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Carlos Saavedra Lamas

Carlos Saavedra Lamas (November 1, 1878 - May 5, 1959) was an Argentinian academic and politician who received the Nobel Peace Prize in 1936.

Lamas, born in Buenos Aires into the Argentinian aristocracy, was an outstanding student who received his doctorate in laws from the University of Buenos Aires, and then began a career as a teacher of law and sociology at the University of La Plata, eventually rising to the position of professor at Buenos Aires.

As an academic, some of his major published works concentrated on labor law. He was involved in the early stages of the International Labor Organization (ILO), and much of his work ended up being the basis of Argentina's own labor laws.

His political career began in 1906 through a succession of steadily more important roles, including two terms in the Argentinian parliament beginning in 1908, where his interests were mainly in foreign affairs. In 1915, he became Minister for Justice and Education.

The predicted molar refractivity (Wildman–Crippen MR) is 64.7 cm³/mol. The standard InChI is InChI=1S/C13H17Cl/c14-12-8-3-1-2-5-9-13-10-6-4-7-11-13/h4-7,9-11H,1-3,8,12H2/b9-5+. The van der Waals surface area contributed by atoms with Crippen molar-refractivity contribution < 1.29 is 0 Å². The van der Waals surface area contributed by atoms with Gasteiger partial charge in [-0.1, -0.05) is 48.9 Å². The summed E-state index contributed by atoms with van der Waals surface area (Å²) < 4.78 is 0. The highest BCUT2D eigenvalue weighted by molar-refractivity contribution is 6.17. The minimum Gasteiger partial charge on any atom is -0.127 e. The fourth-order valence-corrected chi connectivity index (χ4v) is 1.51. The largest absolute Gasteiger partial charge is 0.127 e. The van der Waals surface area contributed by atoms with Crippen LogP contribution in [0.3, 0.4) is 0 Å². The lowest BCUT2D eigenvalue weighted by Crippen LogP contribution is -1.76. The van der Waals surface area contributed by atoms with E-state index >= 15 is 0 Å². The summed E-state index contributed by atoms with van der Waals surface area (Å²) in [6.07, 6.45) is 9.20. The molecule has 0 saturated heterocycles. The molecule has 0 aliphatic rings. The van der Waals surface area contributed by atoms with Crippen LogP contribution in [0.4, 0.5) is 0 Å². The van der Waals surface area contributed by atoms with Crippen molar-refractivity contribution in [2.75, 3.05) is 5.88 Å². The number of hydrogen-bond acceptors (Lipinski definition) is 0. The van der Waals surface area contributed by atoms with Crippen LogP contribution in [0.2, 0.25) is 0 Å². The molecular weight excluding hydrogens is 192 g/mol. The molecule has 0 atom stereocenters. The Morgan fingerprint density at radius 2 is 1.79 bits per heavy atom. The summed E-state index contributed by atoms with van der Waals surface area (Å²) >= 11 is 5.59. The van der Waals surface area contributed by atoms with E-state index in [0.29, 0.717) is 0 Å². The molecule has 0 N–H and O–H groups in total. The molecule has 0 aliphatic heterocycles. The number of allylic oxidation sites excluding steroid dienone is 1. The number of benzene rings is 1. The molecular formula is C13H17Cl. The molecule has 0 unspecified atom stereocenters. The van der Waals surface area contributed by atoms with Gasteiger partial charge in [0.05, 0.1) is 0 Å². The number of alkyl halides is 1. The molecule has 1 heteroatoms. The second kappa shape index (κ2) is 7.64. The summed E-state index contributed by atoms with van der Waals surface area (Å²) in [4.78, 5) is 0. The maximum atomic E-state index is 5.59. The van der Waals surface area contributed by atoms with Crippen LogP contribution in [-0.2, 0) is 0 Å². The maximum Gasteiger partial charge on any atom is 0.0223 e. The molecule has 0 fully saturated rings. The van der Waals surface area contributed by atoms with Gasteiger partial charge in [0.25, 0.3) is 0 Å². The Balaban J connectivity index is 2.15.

The achievement for which he received the Nobel Prize was as Argentina's foreign minister, which he was from 1932 to 1938, mediating a treaty to end the Chaco War between Paraguay and Bolivia and instigating several multilateral nonaggression treaties between a number of South American countries.

Lamas married the daughter of a former Argentinian president.

From 1941 to 1943 he was president of the University of Buenos Aires, and then professor until 1946.